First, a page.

Two years ago, there was an open house listed in the San Francisco Chronicle in my neighborhood for $1.8 million. It offered a cavernous 6,000 square feet, five bedrooms, a generous den I could use as a home office, a gourmet kitchen, and a spectacular view of the entire bay area. It was a slow Sunday, so I went to check it out.
The home offered every imaginable upgrade, including a four-car garage, elevator, and beveled glass windows in the 1,000-bottle temperature and humidity controlled wine cellar. Nobody cared. The building was deserted except for a lonely and depressed listing agent. The only visitors had been a handful of other real estate agents.
The seller gave up, pulled the listing, and rented it to a visiting Oracle executive for two years. I heard the agent got so fed up dealing with people in bad moods that she left the industry.
Last weekend, another open house was advertised for the same exact house. I thought I would drop by and see how the market had changed. There was not a parking spot to be found on the street. After quite a hike, I made it to the house, only to be told to wait in line to gain entry. The rooms were as crowded as a Tokyo subway car at rush hour. I briefly lost the kids in the shuffle. And this was at the new listing price of $3.5 million. Yikes!
I asked a younger, slimmer, better looking listing agent if there had been any interest. She answered abruptly that there had been three all-cash offers since the morning. Unless I wanted to pay over the asking price, I shouldn’t waist my time. Double yikes!
The bottom line of this little interchange is that the recovery in the residential real estate market is real, has legs, and will have a major positive impact on the US economy. The implications for the rest of us are huge.
The turnaround came much earlier than many analysts expected, and has proceeded with an amazing ferocity. Demographic data suggest this wasn’t supposed to happen until 2022, when most of the Baby Boomers have retired and a new generation of homebuyers appears. Home mortgages, especially jumbos, are still hard to get. The banks are still laboring under a stock of 5 million foreclosed homes. Some 20% of homeowners are still underwater on their mortgages and are unable to trade up or out.
It appears that the prospect of the end of the ultra low interest regime offsets all of this. The Fed is certainly putting the pedal to the metal, with 3.5% interest rates charged for 30-year mortgages. Everyone knows these are a once a century occurrence, hence the bubble 2.0. Buyers are ducking credit issues by paying all cash for 50% of recent closing. Hedge funds, private equity funds, and other long-term investors are still generating 30% of purchases, as they see this a one great big yield play.
We learned as much yesterday when the January S&P-Case Shiller data was released. It was a blowout report, with the 20-city index showing an eye popping 8.1% YOY gain in prices. This is three-month-old data, and February and March are expected to be stronger still.
The basket cases of yesterday are delivering the headiest gains, with Phoenix up +23.2%, San Francisco, +17.5%, and Las Vegas, +15.3%. The foreclosure capital of the United States only a year ago, Atlanta, showed a robust +13.4% improvement.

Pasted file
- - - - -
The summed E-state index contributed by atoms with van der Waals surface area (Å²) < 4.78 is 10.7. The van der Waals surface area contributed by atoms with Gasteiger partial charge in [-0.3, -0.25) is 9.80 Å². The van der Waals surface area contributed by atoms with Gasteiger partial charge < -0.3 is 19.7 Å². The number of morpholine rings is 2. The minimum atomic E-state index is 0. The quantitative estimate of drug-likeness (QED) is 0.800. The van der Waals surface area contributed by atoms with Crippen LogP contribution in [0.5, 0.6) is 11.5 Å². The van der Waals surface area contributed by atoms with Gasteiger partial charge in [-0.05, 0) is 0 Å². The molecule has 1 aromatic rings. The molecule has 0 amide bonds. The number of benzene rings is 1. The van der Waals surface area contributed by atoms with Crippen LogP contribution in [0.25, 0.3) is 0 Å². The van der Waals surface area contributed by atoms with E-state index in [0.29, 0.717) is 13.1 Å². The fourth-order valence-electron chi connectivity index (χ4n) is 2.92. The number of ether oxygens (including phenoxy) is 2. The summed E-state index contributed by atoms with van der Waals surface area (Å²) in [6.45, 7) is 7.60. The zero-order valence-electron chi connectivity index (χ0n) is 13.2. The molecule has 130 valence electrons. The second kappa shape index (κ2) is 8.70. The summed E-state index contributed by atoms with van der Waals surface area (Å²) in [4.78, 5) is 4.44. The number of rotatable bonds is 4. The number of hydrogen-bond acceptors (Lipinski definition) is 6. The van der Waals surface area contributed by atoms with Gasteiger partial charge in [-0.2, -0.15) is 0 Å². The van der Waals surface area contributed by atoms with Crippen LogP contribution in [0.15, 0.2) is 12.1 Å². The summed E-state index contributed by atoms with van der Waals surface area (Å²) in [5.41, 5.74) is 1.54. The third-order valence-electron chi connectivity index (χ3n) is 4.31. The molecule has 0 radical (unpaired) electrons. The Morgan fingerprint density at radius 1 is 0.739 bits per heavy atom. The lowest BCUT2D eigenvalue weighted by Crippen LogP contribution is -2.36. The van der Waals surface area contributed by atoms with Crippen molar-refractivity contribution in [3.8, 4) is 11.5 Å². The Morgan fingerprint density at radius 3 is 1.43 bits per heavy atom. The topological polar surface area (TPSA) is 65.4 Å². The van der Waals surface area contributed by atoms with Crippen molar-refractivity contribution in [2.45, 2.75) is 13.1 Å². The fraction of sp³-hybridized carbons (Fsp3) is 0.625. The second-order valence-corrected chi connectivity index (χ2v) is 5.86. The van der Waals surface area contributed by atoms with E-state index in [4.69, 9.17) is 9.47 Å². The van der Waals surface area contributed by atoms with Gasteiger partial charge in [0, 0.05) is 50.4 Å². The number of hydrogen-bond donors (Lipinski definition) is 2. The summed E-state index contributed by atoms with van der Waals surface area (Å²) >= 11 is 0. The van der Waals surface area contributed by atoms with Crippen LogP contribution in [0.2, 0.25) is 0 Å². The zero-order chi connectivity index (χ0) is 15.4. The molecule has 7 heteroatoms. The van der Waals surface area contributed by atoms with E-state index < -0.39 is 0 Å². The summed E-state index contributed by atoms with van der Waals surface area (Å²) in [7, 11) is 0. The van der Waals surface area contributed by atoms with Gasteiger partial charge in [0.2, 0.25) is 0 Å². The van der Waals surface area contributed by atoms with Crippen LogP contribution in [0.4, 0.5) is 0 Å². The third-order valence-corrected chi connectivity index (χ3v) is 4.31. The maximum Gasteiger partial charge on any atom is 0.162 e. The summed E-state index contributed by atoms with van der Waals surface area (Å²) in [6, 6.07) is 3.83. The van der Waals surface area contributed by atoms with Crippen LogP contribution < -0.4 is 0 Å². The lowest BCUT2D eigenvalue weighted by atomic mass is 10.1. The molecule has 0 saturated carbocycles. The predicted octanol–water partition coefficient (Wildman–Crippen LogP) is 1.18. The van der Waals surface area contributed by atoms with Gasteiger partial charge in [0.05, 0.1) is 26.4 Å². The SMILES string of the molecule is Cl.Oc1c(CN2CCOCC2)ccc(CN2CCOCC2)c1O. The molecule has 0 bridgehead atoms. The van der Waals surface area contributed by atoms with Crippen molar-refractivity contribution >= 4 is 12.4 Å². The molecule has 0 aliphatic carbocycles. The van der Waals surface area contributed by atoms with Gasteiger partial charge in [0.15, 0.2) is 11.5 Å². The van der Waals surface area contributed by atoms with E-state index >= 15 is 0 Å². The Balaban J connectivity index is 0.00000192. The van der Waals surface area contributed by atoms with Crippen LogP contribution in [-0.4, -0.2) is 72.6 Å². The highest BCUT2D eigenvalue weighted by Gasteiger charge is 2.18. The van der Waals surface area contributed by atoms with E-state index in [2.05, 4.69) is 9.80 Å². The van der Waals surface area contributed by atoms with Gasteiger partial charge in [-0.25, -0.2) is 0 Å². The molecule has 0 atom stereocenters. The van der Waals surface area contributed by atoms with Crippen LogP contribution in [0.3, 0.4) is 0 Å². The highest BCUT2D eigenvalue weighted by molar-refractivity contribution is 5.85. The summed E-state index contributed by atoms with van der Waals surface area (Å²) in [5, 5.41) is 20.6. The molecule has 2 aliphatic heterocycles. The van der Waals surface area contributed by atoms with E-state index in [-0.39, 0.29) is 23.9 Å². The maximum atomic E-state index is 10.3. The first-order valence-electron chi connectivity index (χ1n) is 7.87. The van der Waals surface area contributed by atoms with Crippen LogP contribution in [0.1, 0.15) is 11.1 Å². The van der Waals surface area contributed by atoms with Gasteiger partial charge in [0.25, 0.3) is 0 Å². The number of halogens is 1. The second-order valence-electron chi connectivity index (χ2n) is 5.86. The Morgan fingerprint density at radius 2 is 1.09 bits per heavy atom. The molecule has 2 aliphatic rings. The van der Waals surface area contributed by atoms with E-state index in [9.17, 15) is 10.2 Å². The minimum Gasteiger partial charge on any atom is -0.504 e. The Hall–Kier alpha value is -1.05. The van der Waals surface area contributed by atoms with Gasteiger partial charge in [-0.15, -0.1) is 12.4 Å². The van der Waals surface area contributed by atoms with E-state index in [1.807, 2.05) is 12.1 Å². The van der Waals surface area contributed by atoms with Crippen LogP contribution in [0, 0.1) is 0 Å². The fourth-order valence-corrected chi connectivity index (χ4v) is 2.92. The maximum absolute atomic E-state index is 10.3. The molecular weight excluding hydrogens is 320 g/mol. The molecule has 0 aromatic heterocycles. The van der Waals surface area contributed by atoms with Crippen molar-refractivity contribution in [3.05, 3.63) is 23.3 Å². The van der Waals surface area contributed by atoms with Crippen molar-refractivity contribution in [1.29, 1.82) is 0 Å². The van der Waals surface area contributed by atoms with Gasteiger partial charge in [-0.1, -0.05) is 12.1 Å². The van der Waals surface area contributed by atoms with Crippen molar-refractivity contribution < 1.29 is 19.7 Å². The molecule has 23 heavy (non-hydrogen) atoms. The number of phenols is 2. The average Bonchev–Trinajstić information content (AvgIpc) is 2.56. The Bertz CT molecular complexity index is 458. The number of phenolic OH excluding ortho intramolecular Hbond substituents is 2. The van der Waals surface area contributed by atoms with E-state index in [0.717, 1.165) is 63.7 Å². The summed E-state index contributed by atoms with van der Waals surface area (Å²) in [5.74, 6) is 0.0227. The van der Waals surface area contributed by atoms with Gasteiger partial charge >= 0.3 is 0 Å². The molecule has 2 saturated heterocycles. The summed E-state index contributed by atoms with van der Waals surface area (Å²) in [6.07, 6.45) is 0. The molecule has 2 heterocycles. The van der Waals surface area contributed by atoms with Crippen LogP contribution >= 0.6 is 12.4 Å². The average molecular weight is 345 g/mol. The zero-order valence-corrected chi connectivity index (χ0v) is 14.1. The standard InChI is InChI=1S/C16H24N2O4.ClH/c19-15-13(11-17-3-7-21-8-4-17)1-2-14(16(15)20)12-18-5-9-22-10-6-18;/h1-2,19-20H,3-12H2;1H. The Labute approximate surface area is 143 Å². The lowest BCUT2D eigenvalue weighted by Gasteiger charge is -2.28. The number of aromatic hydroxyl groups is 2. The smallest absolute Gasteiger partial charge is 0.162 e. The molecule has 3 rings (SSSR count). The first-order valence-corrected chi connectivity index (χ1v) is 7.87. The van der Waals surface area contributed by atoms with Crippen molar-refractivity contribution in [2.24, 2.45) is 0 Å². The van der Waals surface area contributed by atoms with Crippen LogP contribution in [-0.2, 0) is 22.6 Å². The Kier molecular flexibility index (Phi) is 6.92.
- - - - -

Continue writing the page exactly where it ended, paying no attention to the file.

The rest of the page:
The residential real estate market is not without its shortcomings. First time homebuyers have been conspicuously absent, accounting for only 30% of new deals, instead of 60% during the last cycle. They are, no doubt, being shut out by credit issues. What will happen to the millions of homes that institutions bought, once their have substantial capital gains? My bet is that they sell to realize profits, capping further appreciation.
The snapback in new construction has been even more dramatic. Monthly new housing starts have soared from the low 300,000’s to 800,000 in the last three years, a jump of 167%. That’s still a fraction of the 2.2 million peak we saw in 2006. Surviving homebuilders like Lennar (LEN), Pulte Homes (PHM), and KB Homes (KBH) so dramatically shrank their cost basis during the dark days that they are unable to meet current demand.
The obvious benefit for the rest of us is the addition of 50-75 basis points to the US GDP growth rate this year. We’ll get a better read with a future GDP announcement, which could bring in a preliminary Q1 number as high as 3%. That will most likely take us to the Fed’s target of a headline unemployment rate of 6.5% sooner than later.
There is a greater advantage for we stock investors. Some two thirds of the home equity lost since the 2008 crash has been recovered. The total value of the US housing stock has bounced back from $10 trillion to $17 trillion. That creates a huge “wealth effect” that steers more individual investors back into risk assets generally, and shares specifically. Should anyone be surprised that the Dow average is grinding to new all time highs every other day?
Not a day goes by when you don’t hear of shortages of workers in the building trades, such carpenters and plumbers. As a result, the shares of this sector have been the best market performers over the past 18 months, with some issues rising sevenfold. Whatever you do, don’t rush out and buy these stocks. They have run too far, too fast, and the risk/reward is terrible here. You missed it. I missed it.
Better just to bask in the glow of a home that it rising in value daily, and a retirement portfolio that is doing the same.